German Chancellor Angela Merkel wants a fair deal to help keep Britain in the European Union that avoids giving Britain’s financial sector an advantage over the eurozone through lighter regulation, deputies from her party said on Tuesday (16 February).
Merkel told a meeting of her conservative Christian Democratic parliamentary group on Tuesday that she hoped EU leaders could reach an agreement with Britain at a summit on Thursday and Friday. “There can’t be a situation where the British financial sector is less regulated than the eurozone,” one deputy reported Merkel as telling the meeting.
Reflecting her concerns, France wants guarantees that wording intended to ensure the City of London does not suffer from deals cut within the eurozone does not then allow British banks a chance to benefit from lighter local regulatory constraints.
Despite a marathon day of negotiations in Paris, David Cameron and François Hollande were unable to agree on the EU’s future economic governance. EurActiv France reports.
Merkel’s clear aim was to keep Britain in the EU but she also wanted to avoid London preventing a deeper integration of the eurozone, the deputies said.
British Prime Minister David Cameron fended off changes on Tuesday to a draft deal he has cut to help keep Britain in the EU, as other states demanded adjustments and the European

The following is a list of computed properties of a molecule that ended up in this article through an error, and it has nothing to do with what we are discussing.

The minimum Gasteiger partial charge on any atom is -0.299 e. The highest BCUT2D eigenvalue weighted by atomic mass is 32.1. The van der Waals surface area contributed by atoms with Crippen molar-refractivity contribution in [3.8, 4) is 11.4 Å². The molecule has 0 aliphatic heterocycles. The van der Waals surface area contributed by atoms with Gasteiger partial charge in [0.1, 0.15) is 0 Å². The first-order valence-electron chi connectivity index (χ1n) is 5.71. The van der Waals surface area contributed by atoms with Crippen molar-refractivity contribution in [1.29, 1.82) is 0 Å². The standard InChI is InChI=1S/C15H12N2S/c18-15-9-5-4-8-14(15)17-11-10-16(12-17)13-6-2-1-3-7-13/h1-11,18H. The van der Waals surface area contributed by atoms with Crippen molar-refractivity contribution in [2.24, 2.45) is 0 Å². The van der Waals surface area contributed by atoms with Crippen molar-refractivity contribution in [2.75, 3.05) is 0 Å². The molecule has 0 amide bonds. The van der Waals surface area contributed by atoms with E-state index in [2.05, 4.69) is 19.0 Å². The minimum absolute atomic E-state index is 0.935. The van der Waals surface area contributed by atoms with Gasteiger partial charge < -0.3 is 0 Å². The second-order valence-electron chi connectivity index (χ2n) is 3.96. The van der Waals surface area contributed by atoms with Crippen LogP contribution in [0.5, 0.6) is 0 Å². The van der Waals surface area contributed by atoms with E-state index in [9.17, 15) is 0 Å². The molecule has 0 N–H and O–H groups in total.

Parliament said it could not guarantee to pass the reforms.
Two days before a summit where all sides hope for agreement, wrangling continued behind the scenes over the wording of the deal. Cameron made no public comment during a visit to Brussels and one person who met him said he appeared “very stressed”.
British Prime Minister David Cameron promised to renegotiate the UK's relations with the European Union. The renegotiation will be followed by a referendum by the end of 2017, to decide whether or not the United Kingdom should remain in the EU.
If he achieves the reforms, Cameron will campaign to stay in. Otherwise, the Conservatives might campaign to leave the EU. This decision could have far-reaching consequences for trade, investment and Great Britain's position on the international scene.
Some other European countries are ready to listen to Cameron's concerns on issues such as immigration, and may be prepared to make limited concessions to keep Britain in the bloc.
But EU leaders also have their red lines, and have ruled out changing fundamental EU principles, such as the free movement of workers, and a ban on discriminating between workers from different EU states.
>> Read our LinksDossier: The UK’s EU referendum: On the path to Brexit?
- 18-19 Feb. 2016: European Council Summit, David Cameron’s demands will be discussed.
- June 2016: Possible date for UK to organise the referendum.
- End of 2017: Final date chosen by David Cameron for the organisation of the referendum.
- July-Dec. 2017: UK holds rotating Presidency of the Council of the EU.